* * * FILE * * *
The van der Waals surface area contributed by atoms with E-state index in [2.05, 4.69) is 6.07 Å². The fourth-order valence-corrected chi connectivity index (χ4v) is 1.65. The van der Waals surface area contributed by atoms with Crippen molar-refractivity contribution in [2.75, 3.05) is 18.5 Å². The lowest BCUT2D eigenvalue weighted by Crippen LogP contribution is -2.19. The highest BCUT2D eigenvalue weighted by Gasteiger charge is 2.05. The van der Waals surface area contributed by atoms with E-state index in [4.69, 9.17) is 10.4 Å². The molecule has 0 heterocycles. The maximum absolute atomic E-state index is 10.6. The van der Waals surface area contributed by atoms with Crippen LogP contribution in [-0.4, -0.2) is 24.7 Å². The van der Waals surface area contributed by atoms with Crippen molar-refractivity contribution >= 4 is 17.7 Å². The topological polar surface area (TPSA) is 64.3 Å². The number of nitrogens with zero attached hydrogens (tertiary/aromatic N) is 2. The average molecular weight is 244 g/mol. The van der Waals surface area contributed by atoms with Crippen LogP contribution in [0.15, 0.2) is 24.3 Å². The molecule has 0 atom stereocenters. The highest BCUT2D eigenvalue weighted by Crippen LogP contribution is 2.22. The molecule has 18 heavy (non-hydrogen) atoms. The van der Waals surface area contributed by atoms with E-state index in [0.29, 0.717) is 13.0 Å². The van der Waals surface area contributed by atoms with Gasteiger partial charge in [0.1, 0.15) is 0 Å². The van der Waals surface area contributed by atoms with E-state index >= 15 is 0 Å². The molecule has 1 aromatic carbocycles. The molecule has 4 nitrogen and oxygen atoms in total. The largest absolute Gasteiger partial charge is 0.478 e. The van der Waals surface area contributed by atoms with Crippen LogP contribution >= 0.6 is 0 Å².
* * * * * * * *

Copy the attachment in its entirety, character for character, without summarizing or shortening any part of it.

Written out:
The van der Waals surface area contributed by atoms with E-state index in [2.05, 4.69) is 6.07 Å². The fourth-order valence-corrected chi connectivity index (χ4v) is 1.65. The van der Waals surface area contributed by atoms with Crippen molar-refractivity contribution in [2.75, 3.05) is 18.5 Å². The lowest BCUT2D eigenvalue weighted by Crippen LogP contribution is -2.19. The highest BCUT2D eigenvalue weighted by Gasteiger charge is 2.05. The van der Waals surface area contributed by atoms with E-state index in [4.69, 9.17) is 10.4 Å². The molecule has 0 heterocycles. The maximum absolute atomic E-state index is 10.6. The van der Waals surface area contributed by atoms with Crippen LogP contribution in [-0.4, -0.2) is 24.7 Å². The van der Waals surface area contributed by atoms with Crippen molar-refractivity contribution >= 4 is 17.7 Å². The topological polar surface area (TPSA) is 64.3 Å². The number of nitrogens with zero attached hydrogens (tertiary/aromatic N) is 2. The average molecular weight is 244 g/mol. The van der Waals surface area contributed by atoms with Crippen LogP contribution in [0.15, 0.2) is 24.3 Å². The molecule has 0 atom stereocenters. The highest BCUT2D eigenvalue weighted by Crippen LogP contribution is 2.22. The molecule has 18 heavy (non-hydrogen) atoms. The van der Waals surface area contributed by atoms with E-state index in [0.29, 0.717) is 13.0 Å². The van der Waals surface area contributed by atoms with Gasteiger partial charge in [0.1, 0.15) is 0 Å². The van der Waals surface area contributed by atoms with E-state index >= 15 is 0 Å². The molecule has 1 aromatic carbocycles. The molecule has 4 nitrogen and oxygen atoms in total. The largest absolute Gasteiger partial charge is 0.478 e. The van der Waals surface area contributed by atoms with Crippen LogP contribution >= 0.6 is 0 Å².